As the coronavirus pandemic has forced many schools and universities around the world, including Johns Hopkins, to conduct classes remotely, one Johns Hopkins campus has opened its doors to students and faculty this fall: SAIS Europe, the School of Advanced International Studies' campus in Bologna, Italy.
One of two overseas SAIS campuses, SAIS Europe has the distinction of not only being the sole Johns Hopkins division holding in-person instruction this semester, but also hosting students from the school's Washington, D.C., and Nanjing campuses as well.
"Our students, faculty, and staff are happy to be here," says Michael Plummer, director of SAIS Europe and a professor of international economics. "We're all very grateful to have an in-person experience—and after last spring it's not one we're taking for granted."
Last spring, Italy was one of the countries hardest hit by the COVID-19 pandemic. In March, as the country locked down to limit the spread of the virus, SAIS Europe swiftly switched to online instruction for the rest of the semester.
With the pivot to remote instruction, many students returned to their home countries, with some choosing to remain in Bologna. In May, after the end of the semester, SAIS Europe worked with school and university leaders to plan for a safe reopening in the fall. Over the summer, SAIS Europe transformed the Bologna Center to reflect best health and safety practices due to COVID-19 and to upgrade its existing remote learning infrastructure to accommodate students who were unable to take classes in person.
As the fall semester approached, another issue became a greater concern for the SAIS Europe staff: securing visas for international students. Administrators worked with incoming students from around the world to help them navigate the new and uncertain visa requirements due to the coronavirus pandemic. But as the visa scenario gradually became clearer for SAIS Europe, the same was not the case for SAIS' other overseas campus, the Hopkins–Nanjing Center.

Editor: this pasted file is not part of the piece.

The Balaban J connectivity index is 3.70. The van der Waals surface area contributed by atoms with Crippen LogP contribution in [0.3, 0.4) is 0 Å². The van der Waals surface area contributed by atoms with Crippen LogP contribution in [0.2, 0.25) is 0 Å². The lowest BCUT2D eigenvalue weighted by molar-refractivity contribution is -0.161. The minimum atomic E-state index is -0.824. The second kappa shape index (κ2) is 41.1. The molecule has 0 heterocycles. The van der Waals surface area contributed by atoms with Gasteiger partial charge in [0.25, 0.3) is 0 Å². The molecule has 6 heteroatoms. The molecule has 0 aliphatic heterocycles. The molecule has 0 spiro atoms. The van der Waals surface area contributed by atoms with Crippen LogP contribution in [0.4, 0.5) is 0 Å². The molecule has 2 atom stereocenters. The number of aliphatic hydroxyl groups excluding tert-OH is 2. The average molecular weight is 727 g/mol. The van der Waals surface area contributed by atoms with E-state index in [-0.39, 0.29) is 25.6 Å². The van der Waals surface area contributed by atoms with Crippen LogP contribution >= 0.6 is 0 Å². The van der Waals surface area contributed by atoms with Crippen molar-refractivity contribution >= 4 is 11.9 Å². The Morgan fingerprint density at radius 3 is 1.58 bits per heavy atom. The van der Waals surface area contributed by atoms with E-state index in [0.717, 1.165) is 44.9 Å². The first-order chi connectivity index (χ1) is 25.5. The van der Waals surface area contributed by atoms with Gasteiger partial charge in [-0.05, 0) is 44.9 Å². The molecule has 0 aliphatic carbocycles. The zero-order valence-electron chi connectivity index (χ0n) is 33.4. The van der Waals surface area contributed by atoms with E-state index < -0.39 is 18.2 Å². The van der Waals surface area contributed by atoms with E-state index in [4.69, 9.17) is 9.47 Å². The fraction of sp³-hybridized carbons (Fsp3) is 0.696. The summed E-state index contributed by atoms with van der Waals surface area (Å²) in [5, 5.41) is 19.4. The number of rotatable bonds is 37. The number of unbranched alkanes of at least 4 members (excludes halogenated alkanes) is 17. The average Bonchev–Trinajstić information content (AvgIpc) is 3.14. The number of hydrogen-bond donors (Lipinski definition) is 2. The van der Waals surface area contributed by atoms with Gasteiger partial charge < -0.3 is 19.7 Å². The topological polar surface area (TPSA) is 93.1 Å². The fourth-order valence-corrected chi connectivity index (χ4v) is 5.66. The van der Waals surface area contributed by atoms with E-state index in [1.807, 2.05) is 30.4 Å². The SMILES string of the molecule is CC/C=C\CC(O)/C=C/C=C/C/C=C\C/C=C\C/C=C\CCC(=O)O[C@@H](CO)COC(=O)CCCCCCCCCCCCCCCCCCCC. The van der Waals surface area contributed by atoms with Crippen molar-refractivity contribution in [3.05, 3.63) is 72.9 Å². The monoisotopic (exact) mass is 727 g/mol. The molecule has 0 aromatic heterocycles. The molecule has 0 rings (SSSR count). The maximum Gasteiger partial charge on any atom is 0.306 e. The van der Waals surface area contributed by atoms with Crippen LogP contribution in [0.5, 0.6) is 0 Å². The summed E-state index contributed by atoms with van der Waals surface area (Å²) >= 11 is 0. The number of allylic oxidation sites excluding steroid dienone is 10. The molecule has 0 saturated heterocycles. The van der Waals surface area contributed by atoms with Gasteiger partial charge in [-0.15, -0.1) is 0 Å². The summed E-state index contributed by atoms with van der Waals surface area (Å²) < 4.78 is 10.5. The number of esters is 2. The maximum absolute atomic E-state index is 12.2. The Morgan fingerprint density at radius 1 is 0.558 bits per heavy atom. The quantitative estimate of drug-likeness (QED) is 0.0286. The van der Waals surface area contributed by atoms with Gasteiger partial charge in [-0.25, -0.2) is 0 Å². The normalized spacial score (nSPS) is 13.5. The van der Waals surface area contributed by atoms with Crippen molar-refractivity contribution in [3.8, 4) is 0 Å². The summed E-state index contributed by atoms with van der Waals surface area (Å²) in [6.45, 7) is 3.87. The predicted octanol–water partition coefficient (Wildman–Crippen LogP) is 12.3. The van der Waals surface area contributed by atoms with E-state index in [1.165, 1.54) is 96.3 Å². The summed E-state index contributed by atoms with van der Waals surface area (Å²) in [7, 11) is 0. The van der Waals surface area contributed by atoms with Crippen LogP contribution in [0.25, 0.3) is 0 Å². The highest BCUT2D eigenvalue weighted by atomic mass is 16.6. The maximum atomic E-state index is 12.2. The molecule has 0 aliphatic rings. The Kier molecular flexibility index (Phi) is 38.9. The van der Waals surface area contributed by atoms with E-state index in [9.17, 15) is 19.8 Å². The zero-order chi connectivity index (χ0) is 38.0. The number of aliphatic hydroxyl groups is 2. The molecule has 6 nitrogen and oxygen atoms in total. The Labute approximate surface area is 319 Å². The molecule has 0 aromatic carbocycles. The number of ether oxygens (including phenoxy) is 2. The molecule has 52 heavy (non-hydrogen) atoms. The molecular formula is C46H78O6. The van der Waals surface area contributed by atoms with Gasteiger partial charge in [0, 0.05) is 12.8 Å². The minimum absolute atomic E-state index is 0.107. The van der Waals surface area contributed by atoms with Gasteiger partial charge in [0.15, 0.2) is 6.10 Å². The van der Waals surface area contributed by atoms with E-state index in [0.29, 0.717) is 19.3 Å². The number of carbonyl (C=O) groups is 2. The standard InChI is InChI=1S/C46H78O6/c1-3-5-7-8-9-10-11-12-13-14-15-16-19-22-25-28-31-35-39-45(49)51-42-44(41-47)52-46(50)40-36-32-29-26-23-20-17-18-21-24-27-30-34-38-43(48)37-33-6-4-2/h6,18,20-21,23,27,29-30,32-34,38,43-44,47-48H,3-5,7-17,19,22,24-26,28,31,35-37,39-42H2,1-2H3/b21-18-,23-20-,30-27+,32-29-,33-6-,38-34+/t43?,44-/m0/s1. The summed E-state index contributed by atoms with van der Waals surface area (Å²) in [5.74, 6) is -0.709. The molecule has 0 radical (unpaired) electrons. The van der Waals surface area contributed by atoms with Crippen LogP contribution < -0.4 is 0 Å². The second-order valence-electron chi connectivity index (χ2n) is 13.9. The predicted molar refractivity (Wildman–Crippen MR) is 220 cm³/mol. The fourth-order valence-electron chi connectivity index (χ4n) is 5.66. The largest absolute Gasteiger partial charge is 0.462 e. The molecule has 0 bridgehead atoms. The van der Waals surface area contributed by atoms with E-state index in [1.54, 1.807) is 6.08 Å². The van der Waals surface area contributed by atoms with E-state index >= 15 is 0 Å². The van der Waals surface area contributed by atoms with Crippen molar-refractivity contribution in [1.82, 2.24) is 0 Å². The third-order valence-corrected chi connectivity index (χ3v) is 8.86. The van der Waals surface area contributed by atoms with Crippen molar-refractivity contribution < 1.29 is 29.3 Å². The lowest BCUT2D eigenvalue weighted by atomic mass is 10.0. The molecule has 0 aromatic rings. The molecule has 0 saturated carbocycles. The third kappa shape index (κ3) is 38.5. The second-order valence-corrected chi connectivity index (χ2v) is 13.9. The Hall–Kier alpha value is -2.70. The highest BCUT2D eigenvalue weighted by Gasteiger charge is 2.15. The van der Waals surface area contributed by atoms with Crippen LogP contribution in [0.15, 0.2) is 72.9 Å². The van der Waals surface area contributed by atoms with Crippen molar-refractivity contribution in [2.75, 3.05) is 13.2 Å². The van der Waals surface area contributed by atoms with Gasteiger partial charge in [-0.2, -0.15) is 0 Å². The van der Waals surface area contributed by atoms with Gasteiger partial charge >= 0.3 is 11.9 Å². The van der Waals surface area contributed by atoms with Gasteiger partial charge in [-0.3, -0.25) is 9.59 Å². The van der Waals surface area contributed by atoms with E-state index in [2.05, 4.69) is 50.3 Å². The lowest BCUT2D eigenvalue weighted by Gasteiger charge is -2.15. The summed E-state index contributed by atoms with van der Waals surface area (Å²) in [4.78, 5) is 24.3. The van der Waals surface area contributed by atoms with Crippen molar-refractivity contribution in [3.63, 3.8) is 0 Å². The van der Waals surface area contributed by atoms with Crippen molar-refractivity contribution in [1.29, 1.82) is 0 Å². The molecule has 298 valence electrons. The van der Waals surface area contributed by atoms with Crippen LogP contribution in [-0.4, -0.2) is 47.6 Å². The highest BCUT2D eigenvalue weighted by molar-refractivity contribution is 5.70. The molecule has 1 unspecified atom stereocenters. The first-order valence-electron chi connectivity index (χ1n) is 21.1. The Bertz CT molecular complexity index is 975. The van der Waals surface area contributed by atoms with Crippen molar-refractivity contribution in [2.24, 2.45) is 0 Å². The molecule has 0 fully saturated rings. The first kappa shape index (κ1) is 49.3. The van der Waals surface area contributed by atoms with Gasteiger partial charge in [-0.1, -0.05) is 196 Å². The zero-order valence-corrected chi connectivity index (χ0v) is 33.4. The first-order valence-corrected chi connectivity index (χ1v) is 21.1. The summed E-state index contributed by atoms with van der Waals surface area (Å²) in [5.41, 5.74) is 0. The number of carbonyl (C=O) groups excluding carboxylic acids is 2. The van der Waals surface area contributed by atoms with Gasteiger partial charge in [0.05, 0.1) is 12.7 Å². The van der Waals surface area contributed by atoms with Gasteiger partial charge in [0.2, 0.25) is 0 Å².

Though coronavirus infections remained relatively low in China, HNC faculty and staff soon realized that many international students—including Americans—would not be able to attain visas to enter the country. As HNC moved toward a remote fall semester, faculty and staff were conscious of a significant number of students who still wanted an in-person academic experience.
"In July, we started asking the question of whether we could be 'in exile' away from Nanjing," says Adam Webb, American co-director of the HNC and resident professor of political science. "Before COVID, we'd talked generally about fostering some type of exchange with our sister campuses in D.C. and Bologna, but once it was clear that we weren't going to open in person in Nanjing, we worked with SAIS Europe and leaders at SAIS to set a plan in motion."
In August, when SAIS Europe began its fall semester, it not only welcomed its own students but also 19 HNC students and 5 HNC faculty members, who joined "in exile" for the fall semester after quarantining for two weeks. In addition, SAIS Europe was also able to welcome 16 students who had planned to start their academic year in Washington. Students that are "in exile" take most of their classes remotely through their home campus, though they are able to make full use of the Bologna Center's resources this semester, including taking one or two courses from the SAIS Europe curriculum.
"We were planning on having a full house this fall," Plummer says. "And we certainly do have one now—just not quite how we expected."